HTML5 is being hailed as the programming language that will not only enable developers to achieve multi-purpose web application development, but ultimately solve many issues facing mobile development.
As a result, the buzz around the technology is intensifying, further proof of which came from a recent survey of 1,200 developers, which found that 75 per cent are using, or plan to use, HTML5 for app development. Perhaps this is partly due to recent accolades, such as Adobe’s public denouncement of Flex in favour of HTML5, hailing it as the best technology for creating and deploying rich content to the browser across mobile platforms.
HTML5 offers some real advantages in the consumer space and for tools such as social media and video. However, the reality is that it’s not mature enough as a tool for business applications. Issues such as security, synchronicity and the very fact that it’s an evolving standard make it an unreliable option for enterprises. Consideration of these pain points offers a reminder that, while the future may be an HTML5 one, right now it’s not the panacea for mobile development. Moreover, for those looking to mobilise their enterprise applications, the priority is that sensitive data is kept safe, and applications perform as they should.
The security of data is a key concern, and the vulnerabilities that we associate with HTML applications – phishing, malware and denial of service attacks – still apply. In its new 2012 Security Threat Report, Sophos cites that HTML5 offers cyber criminals “new ways to trick people into passing on potentially sensitive data or installing malware”, and that “the sophisticated presentation layers that can be created using HTML5 ‘blur the lines’ between what's running on the device and what's on the internet”.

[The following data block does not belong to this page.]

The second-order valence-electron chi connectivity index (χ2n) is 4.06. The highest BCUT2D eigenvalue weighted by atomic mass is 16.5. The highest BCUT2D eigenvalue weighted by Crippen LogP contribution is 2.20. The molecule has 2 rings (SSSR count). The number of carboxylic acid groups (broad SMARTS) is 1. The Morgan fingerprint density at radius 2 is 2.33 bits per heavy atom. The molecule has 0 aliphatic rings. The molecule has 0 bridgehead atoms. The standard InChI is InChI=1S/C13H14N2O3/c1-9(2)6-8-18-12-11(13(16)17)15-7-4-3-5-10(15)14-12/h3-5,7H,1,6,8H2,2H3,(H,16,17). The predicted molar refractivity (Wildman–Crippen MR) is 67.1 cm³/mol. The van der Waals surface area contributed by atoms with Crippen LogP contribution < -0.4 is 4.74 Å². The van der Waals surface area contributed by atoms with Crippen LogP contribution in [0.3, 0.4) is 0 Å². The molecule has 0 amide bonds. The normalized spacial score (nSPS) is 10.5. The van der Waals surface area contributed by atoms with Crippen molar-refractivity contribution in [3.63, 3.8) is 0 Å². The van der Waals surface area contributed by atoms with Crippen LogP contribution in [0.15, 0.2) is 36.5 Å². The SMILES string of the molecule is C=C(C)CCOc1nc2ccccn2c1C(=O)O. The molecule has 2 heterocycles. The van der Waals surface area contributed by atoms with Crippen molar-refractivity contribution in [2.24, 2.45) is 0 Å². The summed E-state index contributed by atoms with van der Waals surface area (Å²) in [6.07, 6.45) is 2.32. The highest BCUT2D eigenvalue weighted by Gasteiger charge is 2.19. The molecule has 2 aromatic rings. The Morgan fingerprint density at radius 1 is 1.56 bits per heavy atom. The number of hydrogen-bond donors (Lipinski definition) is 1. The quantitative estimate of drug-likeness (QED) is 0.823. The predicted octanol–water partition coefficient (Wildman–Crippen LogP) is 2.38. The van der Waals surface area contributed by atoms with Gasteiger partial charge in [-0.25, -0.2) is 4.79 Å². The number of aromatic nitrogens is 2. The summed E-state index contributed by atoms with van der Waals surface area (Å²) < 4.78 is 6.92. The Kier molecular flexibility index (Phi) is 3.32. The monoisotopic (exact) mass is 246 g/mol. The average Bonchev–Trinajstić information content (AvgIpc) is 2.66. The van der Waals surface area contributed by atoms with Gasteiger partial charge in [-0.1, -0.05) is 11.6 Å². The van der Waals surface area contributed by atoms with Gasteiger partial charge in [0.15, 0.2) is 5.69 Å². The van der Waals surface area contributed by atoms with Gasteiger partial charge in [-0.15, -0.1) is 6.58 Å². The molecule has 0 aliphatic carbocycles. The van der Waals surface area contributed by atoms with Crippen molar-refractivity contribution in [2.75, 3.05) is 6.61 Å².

A common example is when using a Facebook iPhone application and receiving a notification that a ‘friend’ has tagged a photo of you. Since the 3G coverage in your area is weak, you might not recognise yourself in the picture, or else the tag has come through before the picture. A comparable business context could be using a PO approval app on a mobile device that runs on HTML5, and receiving a request to approve or reject it before the cost breakdown comes through. This would effectively mean approving without knowledge of the full facts. While for social media apps there may be less severe consequences, in the enterprise there is far more sensitive data at stake and huge implications for the business if things go wrong.
The very fact that HTML5 is an evolving standard means it's not a ‘model de facto’, but a technology that is still in its infancy stages. The World Wide Web Consortium (W3C) will not finalise the definition of the HTML5 standard for several more years, which poses significant levels of uncertainty around its validity and reliability. For example, given the issue with synchronisation between objects, developers will find they constantly have to patch problems when HTML5 doesn’t perform as it should, which will cost money and time. Unfortunately, when working with an immature technology, an entire code can very quickly become unmanageable. Certainly when 4G arrives in the next four to five years, many of these concerns will evaporate, but until then we have to consider HTML5 in the context of 3G, and therefore not a foolproof technology.
In four to five years time, when 4G will be widely available, HTML5 might well have matured enough to be seriously considered for a range of different development purposes, including as a tool for business applications. Until then, in order to successfully develop for enterprises, it's more sensible to opt for something that can run natively. This means applications can be optimised to the programming interface that a specific device platform offers. Mobile application platforms are built on the same premise as HTML5 – develop once, deploy anywhere – but they have none of the above mentioned issues around security and synchronicity, and so offer a much safer option until HTML5 technology matures.